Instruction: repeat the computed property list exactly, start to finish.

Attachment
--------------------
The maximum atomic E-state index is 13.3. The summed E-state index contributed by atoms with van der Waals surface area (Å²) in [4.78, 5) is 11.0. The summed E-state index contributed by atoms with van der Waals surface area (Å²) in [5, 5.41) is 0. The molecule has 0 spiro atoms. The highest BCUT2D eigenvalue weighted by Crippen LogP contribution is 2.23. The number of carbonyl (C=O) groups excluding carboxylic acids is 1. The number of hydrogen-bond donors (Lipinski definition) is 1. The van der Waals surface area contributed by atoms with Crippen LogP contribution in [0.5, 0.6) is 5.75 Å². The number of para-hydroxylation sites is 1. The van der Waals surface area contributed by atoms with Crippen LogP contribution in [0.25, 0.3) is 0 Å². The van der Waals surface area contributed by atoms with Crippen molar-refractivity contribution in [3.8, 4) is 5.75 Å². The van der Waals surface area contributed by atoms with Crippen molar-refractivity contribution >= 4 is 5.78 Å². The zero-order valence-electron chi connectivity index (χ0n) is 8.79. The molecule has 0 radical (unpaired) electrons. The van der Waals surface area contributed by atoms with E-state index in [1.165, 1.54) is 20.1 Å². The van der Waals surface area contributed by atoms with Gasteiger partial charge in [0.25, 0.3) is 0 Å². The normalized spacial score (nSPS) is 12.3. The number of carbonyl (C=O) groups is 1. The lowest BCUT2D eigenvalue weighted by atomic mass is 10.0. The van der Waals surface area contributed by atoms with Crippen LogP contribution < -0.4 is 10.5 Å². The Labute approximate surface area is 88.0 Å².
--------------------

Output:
The maximum atomic E-state index is 13.3. The summed E-state index contributed by atoms with van der Waals surface area (Å²) in [4.78, 5) is 11.0. The summed E-state index contributed by atoms with van der Waals surface area (Å²) in [5, 5.41) is 0. The molecule has 0 spiro atoms. The highest BCUT2D eigenvalue weighted by Crippen LogP contribution is 2.23. The number of carbonyl (C=O) groups excluding carboxylic acids is 1. The number of hydrogen-bond donors (Lipinski definition) is 1. The van der Waals surface area contributed by atoms with Crippen LogP contribution in [0.5, 0.6) is 5.75 Å². The number of para-hydroxylation sites is 1. The van der Waals surface area contributed by atoms with Crippen LogP contribution in [0.25, 0.3) is 0 Å². The van der Waals surface area contributed by atoms with Crippen molar-refractivity contribution in [3.8, 4) is 5.75 Å². The van der Waals surface area contributed by atoms with Crippen molar-refractivity contribution >= 4 is 5.78 Å². The zero-order valence-electron chi connectivity index (χ0n) is 8.79. The molecule has 0 radical (unpaired) electrons. The van der Waals surface area contributed by atoms with E-state index in [1.165, 1.54) is 20.1 Å². The van der Waals surface area contributed by atoms with Gasteiger partial charge in [0.25, 0.3) is 0 Å². The normalized spacial score (nSPS) is 12.3. The number of carbonyl (C=O) groups is 1. The lowest BCUT2D eigenvalue weighted by atomic mass is 10.0. The van der Waals surface area contributed by atoms with Crippen LogP contribution < -0.4 is 10.5 Å². The Labute approximate surface area is 88.0 Å².